Archive for La Vie Merveilleuse de Jeanne D’Arc

The Sunday Intertitle: Missing In Action

Posted in FILM with tags , , , on April 8, 2012 by dcairns

Louis Delluc’s FIEVRE has no intertitles — not, as with Kirsanoff’s majestic MENILMONTANT, because it was designed that way, but because they’ve all been lost. Maybe during the film’s travels around the world, when it was common to cut out the French  titles and splice in new ones in the language of wherever the film was playing.

A number of movies which suffered this fate have since had their titles restored, using the censor’s records. The censors, you see, ARE good for something. A famous example is Feuillade’s serials, admired by the surrealists for their freeform irrationality. They were slightly less irrational when they had titles (as they once more do) — but only slightly.

Delluc got off lightly, for his film has such a slight plot, and wallows so exquisitely in the emotions produced by said plot, that it’s easy to imagine text adding an unwelcome literal quality. Who knows?

What’s left is certainly a delirious evocation of emotional turmoil augmented by drink… note all the ads for Dewars, a nice Scottish element. Note also the reassuring presence of Gaston Modot, France’s most psychotronic actor. Modot seemed to move casually from modest roles in mainstream fair like LA MERVEILLEUSE VIE DE JEANNE D’ARC to leading roles in the likes of L’AGE D’OR (if that film can be said to have a “like”). Seeing this familiar supporting player gaze passionately at a statue’s toes or kicking a blind man must have had a strange and blasphemous feeling for contemporaneous audiences. To get the same effect, we’d have to mentally sub in Greg Kinnear or something.

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Arc Light

Posted in FILM, Mythology with tags , , , , , , , , , on March 8, 2012 by dcairns

For my thoughts on Dreyer’s PASSION OF JOAN OF ARC, read this old piece. But for a review of the OTHER 1920s Joan film, the one contemporary audiences flocked to in preference, see this week’s edition of The Forgotten, the first in a short series celebrating the productions of Pathe-Natan, a short-lived incarnation of the French film company Pathe…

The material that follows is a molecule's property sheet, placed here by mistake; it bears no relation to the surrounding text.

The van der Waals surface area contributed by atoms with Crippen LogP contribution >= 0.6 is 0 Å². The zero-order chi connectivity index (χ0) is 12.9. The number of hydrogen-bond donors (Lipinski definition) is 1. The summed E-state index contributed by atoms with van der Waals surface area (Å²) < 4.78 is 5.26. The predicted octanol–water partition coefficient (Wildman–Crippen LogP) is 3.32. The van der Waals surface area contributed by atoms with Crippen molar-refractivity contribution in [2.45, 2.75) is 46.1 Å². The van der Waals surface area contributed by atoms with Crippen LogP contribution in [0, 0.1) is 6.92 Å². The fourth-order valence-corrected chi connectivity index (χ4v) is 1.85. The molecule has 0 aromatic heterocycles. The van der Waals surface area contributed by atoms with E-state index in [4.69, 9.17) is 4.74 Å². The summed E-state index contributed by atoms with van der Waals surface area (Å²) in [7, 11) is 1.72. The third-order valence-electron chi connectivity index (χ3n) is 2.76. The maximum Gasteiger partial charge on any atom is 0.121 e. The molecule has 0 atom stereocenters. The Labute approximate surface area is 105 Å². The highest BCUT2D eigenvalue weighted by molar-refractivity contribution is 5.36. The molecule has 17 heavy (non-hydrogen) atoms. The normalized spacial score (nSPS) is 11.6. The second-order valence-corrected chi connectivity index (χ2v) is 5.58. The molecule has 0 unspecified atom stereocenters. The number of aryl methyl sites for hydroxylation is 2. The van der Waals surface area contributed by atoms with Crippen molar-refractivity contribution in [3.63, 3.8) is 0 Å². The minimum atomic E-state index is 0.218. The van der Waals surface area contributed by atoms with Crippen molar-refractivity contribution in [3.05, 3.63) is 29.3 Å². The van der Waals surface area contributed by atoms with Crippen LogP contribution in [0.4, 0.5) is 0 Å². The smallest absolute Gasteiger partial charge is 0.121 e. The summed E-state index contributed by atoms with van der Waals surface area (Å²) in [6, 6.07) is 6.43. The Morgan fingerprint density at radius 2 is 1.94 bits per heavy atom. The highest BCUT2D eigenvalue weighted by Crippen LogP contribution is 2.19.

Can you treat a production company as an auteur? Certainly, if you give any credence to the genius of the system. (And, sure, the system can be idiotic at times, but so can the most respected geniuses.)

While on the subject of Joan of Arc and idiocy, I feel it’s not too late to say that Luc Besson’s JOAN OF ARC is an awful, awful piece of work, so putrid that it’s a source of wonder to me that people to this day do not point, and laugh, and hurl tiny stinging pellets of owl-shit at Besson when he appears in public. The reason for my distaste is not the director’s girlfriend, Milla Jojobabitch, who I think is perfectly adequate given the kind of Joan she’s been asked to play. My dislike is based on one scene — one of the foulest messes ever splashed upon a screen.

Besson invents for Joan a sister murdered by the English, in best BRAVEHEART manner (OK, it wasn’t William Wallace’s sister, but you get my drift — apparently a movie hero needs to be motivated by a thirst for personal revenge, not patriotism or religion). Said sister is not only murdered but raped, and in that order. And Besson sees fit to throw in a bit of comedy relief at the same time.

Said sister is actually skewered by a broadsword, nailed to a wall behind which Joan is hiding (so Besson can shoot the bloody blade emerging inches from Joan’s horrified face, of course). Then the murderer has his way with the corpse. Then he turns to two companions, resting at the kitchen table, and says something along the lines of “Who wants to go next?”

And the two guys turn to each other in a synchronized double-take, eyebrows raised. The comedy style is out of John Landis, and to say it sits somewhat awkwardly in the overall tone of the scene is a bit like saying a fart gag during the Auschwitz shower scene in SCHINDLER’S LIST might have seemed a bit out-of-keeping. I was really annoyed by the double-takes in THE EXTRAORDINARILY PROTRACTED TITLE OF ADELE BLANC-SEC, mainly because they always tried to force a laugh from the audience when nothing funny had actually happened, but possibly because the acrid tang of his JOAN was still in my mental nostrils.

So I dunno. If you live anywhere near Besson, or find yourself in Cannes when he’s got a film playing, maybe you need to make sure you have some owl pellets in your side pocket or purse. I’m just saying.

Fortunately, nothing as bad as the Besson atrocity happens in Marco de Gastyne’s LA VIE MERVEILLEUSE DE JEANNE D’ARC. Although, ouch:

“Non, je ne regrette rien…”